Pedestrian accidents and fatalities are all too common in the islands, so a month-long campaign is underway to save lives and make Hawaii a safer place to walk.
As political sign-waving ramps up along Hawaii roads, expect to also see more sign-waving for safety; part of an effort to get drivers to slow down and pay attention to pedestrians. In 2012, there have been dozens of pedestrian accidents. Many of those have been deadly.
"It's pretty dangerous. I've never seen anybody get hit by a car, but I've seen lots of close calls and they happen all the time," said Moiliili resident Jared Young.
While pedestrian accidents can happen any time, fatalities tend to peak during two times of the day:
The morning rush hour from 5:30-7:30 a.m., and evenings between 6:30 and 9:30 p.m..
There have been 40 deadly accidents on Oahu's roads this year, but it is a fatality from 30 years ago that has stuck with Governor Neil Abercrombie. He witnessed a young man who was killed while crossing Nimitz Highway.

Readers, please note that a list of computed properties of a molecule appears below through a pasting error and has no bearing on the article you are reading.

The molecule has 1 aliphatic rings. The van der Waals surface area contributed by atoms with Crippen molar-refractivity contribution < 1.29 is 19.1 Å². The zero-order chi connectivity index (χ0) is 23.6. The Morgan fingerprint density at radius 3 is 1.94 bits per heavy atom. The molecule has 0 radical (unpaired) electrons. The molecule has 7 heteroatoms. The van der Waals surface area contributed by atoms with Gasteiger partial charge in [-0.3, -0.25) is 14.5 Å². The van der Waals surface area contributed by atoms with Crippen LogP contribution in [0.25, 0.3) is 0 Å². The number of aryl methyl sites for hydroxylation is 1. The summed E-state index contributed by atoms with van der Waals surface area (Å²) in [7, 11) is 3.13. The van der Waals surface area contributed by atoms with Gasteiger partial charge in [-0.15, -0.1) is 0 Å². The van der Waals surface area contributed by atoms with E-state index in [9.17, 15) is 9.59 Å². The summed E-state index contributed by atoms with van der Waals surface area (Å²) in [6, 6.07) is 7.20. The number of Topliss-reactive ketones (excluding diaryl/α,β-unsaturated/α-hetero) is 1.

"The car hit this young man, and we stopped. I went to him and tried to hold his head up, and he died in my hands. I stood there and I remember trying to get the cars to stop, and it was in the middle of the street," said Abercrombie.
The state's "Walk Wise" effort works to prevent more injuries and deaths by educating both pedestrians and drivers. The program appears to be helping. While seniors still make up a large percentage of fatalities, those numbers have been dropping since the program began in 2003. One of the concerns this year is the growing number of distracted pedestrians, especially young adults between the ages of 17 and 22.
"I'm guilty of walking and texting and I believe it can be just as dangerous as driving and texting," said Young.
During August, in addition to reaching out to kids and seniors, University of Hawaii students at all campuses will also get pedestrian and driver safety tips.
Along with the sign-waving, there will also be educational events at problem intersections and streets.